Jobs vs Chores

July 30, 2022

Before you start forking out money to your kids, it might pay (ha!) to have a conversation about what they should do as part of their household responsibilities, and what should be worth being paid money for. This will help set the boundaries, and also make sure that, down the track, kids aren’t asking for money to put the toilet seat down, or refusing to do the dishes as there’s no money involved. It’s all very well going in with the guns blazing with NZs first account designed for young people, but a couple of clear lessons at the start will save a world of trouble. The language you use matters too. Call a spade a spade. Obviously, the earlier you start this, the better. Money does funny things to people too - it affects their motivation (positively and negatively) - it changes things…so we need to get it right from the start.

Pulling their weight

There’s enough to do in any household to hire a full time cleaner/nanny/chef, but for most of us, we’ve got to pull the sleeves up and help out. Being an active member means everyone has responsibilities to make sure it's a great place to live. What this really means, is that kids should be doing chores and helping out around the house.  So what’s a chore then? 

  1. Regular tasks that happen every day or few days
  2. Small and easy to assign a person to complete on their own
  3. If it doesn’t get done, everyone in the house is affected

E.g. setting the table for dinner, doing the dishes, emptying the rubbish bins, taking out the recycling, cleaning, cleaning their room, cooking dinner, making breakfast, etc

So…how's that different?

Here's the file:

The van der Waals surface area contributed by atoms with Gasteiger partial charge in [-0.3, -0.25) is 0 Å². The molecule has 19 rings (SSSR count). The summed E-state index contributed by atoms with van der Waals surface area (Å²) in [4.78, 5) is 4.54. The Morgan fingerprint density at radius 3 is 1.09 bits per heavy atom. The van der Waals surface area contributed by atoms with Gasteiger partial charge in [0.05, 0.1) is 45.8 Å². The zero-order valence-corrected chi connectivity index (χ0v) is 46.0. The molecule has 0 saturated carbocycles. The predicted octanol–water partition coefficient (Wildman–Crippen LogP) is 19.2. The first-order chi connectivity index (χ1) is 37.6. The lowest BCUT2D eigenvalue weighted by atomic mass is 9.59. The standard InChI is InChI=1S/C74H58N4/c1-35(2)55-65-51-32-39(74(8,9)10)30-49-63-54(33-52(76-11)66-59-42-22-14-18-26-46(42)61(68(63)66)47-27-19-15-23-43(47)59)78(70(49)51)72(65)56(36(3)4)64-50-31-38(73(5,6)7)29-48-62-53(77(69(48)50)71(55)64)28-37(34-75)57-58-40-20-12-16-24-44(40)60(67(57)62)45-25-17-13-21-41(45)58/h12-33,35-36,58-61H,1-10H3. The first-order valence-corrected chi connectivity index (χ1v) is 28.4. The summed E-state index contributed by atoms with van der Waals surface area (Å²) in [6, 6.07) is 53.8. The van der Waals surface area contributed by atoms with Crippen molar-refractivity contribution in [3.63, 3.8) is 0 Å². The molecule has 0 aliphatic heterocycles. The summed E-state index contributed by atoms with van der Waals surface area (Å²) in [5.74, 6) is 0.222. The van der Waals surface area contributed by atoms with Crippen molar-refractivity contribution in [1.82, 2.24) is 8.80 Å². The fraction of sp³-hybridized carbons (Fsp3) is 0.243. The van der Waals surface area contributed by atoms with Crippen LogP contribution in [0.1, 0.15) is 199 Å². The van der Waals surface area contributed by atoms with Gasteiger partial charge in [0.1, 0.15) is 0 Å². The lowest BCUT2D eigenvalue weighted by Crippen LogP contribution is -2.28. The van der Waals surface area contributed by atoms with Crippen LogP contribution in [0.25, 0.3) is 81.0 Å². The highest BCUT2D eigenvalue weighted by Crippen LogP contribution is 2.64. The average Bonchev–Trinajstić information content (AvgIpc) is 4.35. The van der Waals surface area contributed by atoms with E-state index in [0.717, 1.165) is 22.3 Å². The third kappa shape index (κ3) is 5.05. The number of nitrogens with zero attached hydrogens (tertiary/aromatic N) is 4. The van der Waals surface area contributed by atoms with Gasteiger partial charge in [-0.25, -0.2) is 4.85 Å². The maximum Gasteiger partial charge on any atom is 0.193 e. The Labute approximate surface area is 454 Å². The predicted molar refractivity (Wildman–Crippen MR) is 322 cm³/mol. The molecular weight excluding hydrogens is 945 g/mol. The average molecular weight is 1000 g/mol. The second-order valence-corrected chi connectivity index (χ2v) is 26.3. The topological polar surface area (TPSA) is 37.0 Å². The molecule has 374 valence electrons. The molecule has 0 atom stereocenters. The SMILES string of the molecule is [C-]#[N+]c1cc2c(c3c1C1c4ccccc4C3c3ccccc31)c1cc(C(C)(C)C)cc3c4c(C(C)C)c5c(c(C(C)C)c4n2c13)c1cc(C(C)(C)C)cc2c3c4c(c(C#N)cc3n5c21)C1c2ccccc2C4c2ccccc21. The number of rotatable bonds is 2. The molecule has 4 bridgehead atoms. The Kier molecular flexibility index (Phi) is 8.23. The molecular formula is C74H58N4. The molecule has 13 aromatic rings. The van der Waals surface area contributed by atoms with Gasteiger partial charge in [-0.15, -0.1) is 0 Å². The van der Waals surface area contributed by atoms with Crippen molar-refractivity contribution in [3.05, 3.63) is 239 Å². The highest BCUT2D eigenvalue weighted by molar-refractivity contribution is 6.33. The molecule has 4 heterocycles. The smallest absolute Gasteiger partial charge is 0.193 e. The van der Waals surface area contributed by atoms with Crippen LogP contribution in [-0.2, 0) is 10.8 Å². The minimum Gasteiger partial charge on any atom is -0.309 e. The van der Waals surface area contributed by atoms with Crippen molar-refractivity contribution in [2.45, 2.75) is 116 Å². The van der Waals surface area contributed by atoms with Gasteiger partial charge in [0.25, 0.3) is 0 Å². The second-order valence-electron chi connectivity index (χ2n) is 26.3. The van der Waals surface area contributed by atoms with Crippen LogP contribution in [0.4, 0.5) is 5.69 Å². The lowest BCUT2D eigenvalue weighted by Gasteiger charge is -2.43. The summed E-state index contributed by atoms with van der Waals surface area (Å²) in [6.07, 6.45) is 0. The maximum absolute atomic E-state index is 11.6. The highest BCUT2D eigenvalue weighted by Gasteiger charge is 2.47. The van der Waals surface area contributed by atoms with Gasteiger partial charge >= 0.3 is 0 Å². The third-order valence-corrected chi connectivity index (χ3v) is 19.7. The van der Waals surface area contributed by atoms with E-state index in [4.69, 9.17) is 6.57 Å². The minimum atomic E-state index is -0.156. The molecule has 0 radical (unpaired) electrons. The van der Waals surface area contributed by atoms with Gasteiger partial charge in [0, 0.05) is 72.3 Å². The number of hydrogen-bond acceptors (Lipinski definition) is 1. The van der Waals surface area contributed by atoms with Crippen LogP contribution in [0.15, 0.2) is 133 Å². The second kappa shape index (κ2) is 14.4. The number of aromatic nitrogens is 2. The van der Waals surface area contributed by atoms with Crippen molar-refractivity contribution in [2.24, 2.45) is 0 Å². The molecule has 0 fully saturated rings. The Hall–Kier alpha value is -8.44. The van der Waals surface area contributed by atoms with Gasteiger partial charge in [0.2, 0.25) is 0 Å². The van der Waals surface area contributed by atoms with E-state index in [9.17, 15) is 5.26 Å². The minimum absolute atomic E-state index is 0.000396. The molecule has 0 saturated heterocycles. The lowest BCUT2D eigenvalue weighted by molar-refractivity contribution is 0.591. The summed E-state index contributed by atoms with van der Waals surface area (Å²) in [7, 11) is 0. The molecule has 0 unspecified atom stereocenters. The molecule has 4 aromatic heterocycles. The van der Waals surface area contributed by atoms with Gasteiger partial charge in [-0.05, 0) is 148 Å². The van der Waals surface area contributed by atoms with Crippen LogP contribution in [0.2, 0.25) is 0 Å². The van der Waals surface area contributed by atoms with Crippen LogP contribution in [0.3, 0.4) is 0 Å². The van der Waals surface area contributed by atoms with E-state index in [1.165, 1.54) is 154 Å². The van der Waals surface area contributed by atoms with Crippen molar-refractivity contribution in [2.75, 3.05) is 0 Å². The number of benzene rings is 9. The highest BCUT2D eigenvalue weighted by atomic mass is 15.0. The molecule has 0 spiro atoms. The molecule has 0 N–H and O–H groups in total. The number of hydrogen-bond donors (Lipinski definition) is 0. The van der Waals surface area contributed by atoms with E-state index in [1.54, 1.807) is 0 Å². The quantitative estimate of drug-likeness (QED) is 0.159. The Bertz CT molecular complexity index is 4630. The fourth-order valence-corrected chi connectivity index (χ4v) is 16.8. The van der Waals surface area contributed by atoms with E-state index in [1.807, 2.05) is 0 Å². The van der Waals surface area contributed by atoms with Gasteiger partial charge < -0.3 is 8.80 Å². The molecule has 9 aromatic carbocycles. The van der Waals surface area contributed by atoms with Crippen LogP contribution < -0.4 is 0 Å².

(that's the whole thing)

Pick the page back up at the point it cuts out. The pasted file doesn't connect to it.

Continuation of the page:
Earning opportunities

Here’s the distinction then…an earning opportunity is when your kids are given the opportunity to sacrifice their free time, in order to earn some money by completing a novel task. You can decide what is worth, but setting up these tasks in the SquareOne app can help separate jobs from the chores. Earning opportunities are:

  1. Discrete tasks that have a defined beginning and end
  2. Kids actively choose to complete this (they know they are doing it for money)
  3. Allow a progression of mastery (as they get older, they should get better/faster)
  4. Something that saves you time and/or money
  5. Something they can do (reasonably) independently (see previous point)

E.g. washing the car, stacking a load of firewood, washing the windows, shopping (send them down to the dairy for some milk), mow the lawn, help the neighbour, 

Using the Earn section of the SquareOne app, you can assign free jobs and/or jobs with money attached. Kids can check things off as they go, and you can set them on the path to financial wellbeing. Magic.

Dan Russell
SquareOne Academy + Research lead.